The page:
The current exhibition at Neoteric Fine Art in Amagansett, Moby-Dick, pays homage to both the area’s rich whaling history and to Herman Melville’s classic novel. The show runs in conjunction with Janet Goleas’ “The Moby Project” at Mulford Farm, an English Colonial farmstead barn built in 1721, now part of The East Hampton Historical Society, where artists were invited to respond to various themes surrounding the book and the ocean.
Neoteric oftentimes presents thematic group shows featuring the work of local artists, many of whom are members of the original artists’ collective from which the gallery was formed. Ecological concerns are frequently voiced through various media, including found objects, demonstrating the deep connection these artists have to their natural surroundings. In one way or another, most of the exhibitions at Neoteric, if not all, extend beyond filling a gallery space with paintings—inviting the community to take part in listening to live music or presentations on new ideas, raising money for local charities and dancing to silent disco beneath projected light installations. This time, with still a clear connection to the culture of the East End, the focus is on history. Yet, in looking to the past, the show offers a fresh and contemporary reinterpretation.
The exhibition is in two rooms. Upon entering, I veered to the left, drawn in perhaps by the enormous multi-color creature hanging from the ceiling, “The Whale” itself. Made by the collaborative effort of the Neoteric Collective, using buoys, spray foam and pool noodles, the whale invites humor to the otherwise bleak tale. Positioned in the center of the room the sculpture also creates an interactive and metaphorical obstacle, causing the viewer to choose a route for their viewing.
Among a strong group, Paton Miller’s “Quequag,” is particularly powerful. Painted on linen that at a closer look almost seems rough like burlap, Quequag sits tall and proud, his body and face covered in scarification and his wrists cuffed in metal. There’s something Modernist and Gauguin-like about the treatment of the hands, the sloping, disappearing shoulder and the diagonal yellow line of the boat, dividing the background of the vast, dark blue unknown and the very brief foreground.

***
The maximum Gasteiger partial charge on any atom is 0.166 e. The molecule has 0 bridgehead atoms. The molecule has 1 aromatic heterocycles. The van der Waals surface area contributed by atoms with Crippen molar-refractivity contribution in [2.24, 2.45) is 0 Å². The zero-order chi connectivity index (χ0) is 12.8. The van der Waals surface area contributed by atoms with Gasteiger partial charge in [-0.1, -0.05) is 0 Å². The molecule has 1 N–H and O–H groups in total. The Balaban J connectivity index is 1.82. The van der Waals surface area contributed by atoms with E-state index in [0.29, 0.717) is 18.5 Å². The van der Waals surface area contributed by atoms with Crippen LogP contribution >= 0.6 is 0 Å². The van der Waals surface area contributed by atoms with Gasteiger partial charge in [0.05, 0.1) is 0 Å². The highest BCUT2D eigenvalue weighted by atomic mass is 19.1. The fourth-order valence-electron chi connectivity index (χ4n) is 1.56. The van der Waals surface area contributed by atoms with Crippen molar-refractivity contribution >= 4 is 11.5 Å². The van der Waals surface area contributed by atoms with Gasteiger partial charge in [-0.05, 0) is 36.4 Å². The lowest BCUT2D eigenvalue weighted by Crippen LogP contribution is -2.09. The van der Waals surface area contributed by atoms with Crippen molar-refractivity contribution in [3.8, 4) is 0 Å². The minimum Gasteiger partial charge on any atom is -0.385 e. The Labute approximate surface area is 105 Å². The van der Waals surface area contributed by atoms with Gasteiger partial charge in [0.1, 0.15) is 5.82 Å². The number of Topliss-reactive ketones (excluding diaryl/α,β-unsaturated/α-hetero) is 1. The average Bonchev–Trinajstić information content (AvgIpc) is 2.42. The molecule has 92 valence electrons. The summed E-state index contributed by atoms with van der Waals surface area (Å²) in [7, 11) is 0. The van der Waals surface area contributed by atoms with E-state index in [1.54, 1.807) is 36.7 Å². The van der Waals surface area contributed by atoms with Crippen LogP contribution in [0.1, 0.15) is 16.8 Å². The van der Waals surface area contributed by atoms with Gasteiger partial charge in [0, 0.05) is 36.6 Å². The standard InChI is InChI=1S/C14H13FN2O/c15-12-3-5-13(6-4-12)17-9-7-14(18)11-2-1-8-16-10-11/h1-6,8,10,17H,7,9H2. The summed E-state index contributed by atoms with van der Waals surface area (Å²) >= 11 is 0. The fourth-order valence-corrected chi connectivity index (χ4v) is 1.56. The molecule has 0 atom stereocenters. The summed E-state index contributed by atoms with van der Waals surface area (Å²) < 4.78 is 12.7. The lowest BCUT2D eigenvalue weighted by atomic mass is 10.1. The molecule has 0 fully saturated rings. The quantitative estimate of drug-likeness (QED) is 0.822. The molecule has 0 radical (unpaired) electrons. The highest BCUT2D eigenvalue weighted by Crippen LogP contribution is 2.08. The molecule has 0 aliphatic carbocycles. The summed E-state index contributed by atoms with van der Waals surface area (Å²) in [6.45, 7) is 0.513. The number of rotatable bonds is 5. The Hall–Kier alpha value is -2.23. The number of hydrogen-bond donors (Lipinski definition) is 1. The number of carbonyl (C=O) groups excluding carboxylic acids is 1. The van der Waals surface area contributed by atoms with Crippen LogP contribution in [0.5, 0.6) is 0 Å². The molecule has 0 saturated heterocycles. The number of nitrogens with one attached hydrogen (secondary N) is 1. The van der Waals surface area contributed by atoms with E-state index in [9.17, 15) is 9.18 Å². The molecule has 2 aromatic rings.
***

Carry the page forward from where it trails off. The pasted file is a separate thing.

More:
In the same room, Melora Griffis’ “Fishing,” recalls the Figurative Expressionist Jan Müller’s use of white paint and simultaneous allegorical, literary and dreamlike subject matter. Her flattened plane depicts three levels—the top, blue celestial, with a black-veiled female in an embryo-shaped form; the center green earthly, which includes a pregnant woman, hands over her belly; and a lower level of a white sea with a ship, swimmers and sinking bodies. Like a memory from a dream, “Fishing” awaits interpretation.
In the other room, “Scrimshaw” pieces by Dalton Portella, Melissa Mapes, Rory Evenson, Sue Heatley, Charles Ly and Peter Spacek, were uniquely etched in and/or drawn on wood carved to the shape of the bones and teeth of sperm whales, some adhering to the traditional look of scrimshaw, others taking a modern departure. Hanging above them is an exquisite work by Charles Ly, “The Widow.” In watercolor, pen and ink, mounted on distressed gold leaf paper, a woman clasps her hands together as everything below her bust is submerged into the water. There’s a quality of perfectionist illustration to Ly’s work mixed in with an understanding and love for the culture of his generation. The signature use of animal headdresses, sometimes befitting the person beneath them, other times, in sheer irony, not at all, adds an element of curiosity. The submerged woman appears not to be in good faith of the blessings gifted to the wearer of the fox (i.e. cunning, cleverness, wisdom).
Moby-Dick also includes work by Ted Victoria, Sophia Collier, Amanda Church, Emily Noel Lambert, Gregory Montreuil, Scott Bluedorn, Christine Lidrbauch and Burt Van Deusen and will be on view through October 18.